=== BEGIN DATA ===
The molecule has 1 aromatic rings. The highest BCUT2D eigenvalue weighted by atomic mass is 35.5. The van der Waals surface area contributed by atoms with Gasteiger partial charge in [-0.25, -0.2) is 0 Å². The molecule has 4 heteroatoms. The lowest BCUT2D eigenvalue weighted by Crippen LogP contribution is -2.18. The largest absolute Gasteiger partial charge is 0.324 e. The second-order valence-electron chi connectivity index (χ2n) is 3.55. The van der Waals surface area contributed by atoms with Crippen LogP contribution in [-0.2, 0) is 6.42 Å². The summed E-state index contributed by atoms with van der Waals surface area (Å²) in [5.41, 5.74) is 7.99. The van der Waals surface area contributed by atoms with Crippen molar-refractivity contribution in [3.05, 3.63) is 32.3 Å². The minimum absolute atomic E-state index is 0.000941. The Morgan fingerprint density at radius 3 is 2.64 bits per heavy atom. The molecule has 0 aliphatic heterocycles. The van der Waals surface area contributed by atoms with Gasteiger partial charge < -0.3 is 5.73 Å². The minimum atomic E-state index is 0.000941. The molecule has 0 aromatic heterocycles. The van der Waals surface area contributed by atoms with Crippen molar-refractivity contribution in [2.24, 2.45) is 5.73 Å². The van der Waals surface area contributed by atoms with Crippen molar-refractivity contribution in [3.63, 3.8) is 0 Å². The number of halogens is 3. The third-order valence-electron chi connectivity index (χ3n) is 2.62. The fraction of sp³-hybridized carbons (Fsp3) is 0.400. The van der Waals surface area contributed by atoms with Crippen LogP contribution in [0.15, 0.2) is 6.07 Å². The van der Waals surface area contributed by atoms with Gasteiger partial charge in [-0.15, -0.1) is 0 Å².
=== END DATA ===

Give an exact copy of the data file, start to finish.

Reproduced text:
The molecule has 1 aromatic rings. The highest BCUT2D eigenvalue weighted by atomic mass is 35.5. The van der Waals surface area contributed by atoms with Gasteiger partial charge in [-0.25, -0.2) is 0 Å². The molecule has 4 heteroatoms. The lowest BCUT2D eigenvalue weighted by Crippen LogP contribution is -2.18. The largest absolute Gasteiger partial charge is 0.324 e. The second-order valence-electron chi connectivity index (χ2n) is 3.55. The van der Waals surface area contributed by atoms with Crippen LogP contribution in [-0.2, 0) is 6.42 Å². The summed E-state index contributed by atoms with van der Waals surface area (Å²) in [5.41, 5.74) is 7.99. The van der Waals surface area contributed by atoms with Crippen molar-refractivity contribution in [3.05, 3.63) is 32.3 Å². The minimum absolute atomic E-state index is 0.000941. The Morgan fingerprint density at radius 3 is 2.64 bits per heavy atom. The molecule has 0 aliphatic heterocycles. The van der Waals surface area contributed by atoms with Gasteiger partial charge < -0.3 is 5.73 Å². The minimum atomic E-state index is 0.000941. The molecule has 0 aromatic heterocycles. The van der Waals surface area contributed by atoms with Crippen molar-refractivity contribution in [2.24, 2.45) is 5.73 Å². The van der Waals surface area contributed by atoms with Crippen molar-refractivity contribution in [3.63, 3.8) is 0 Å². The number of halogens is 3. The third-order valence-electron chi connectivity index (χ3n) is 2.62. The fraction of sp³-hybridized carbons (Fsp3) is 0.400. The van der Waals surface area contributed by atoms with Crippen LogP contribution in [0.15, 0.2) is 6.07 Å². The van der Waals surface area contributed by atoms with Gasteiger partial charge in [-0.15, -0.1) is 0 Å².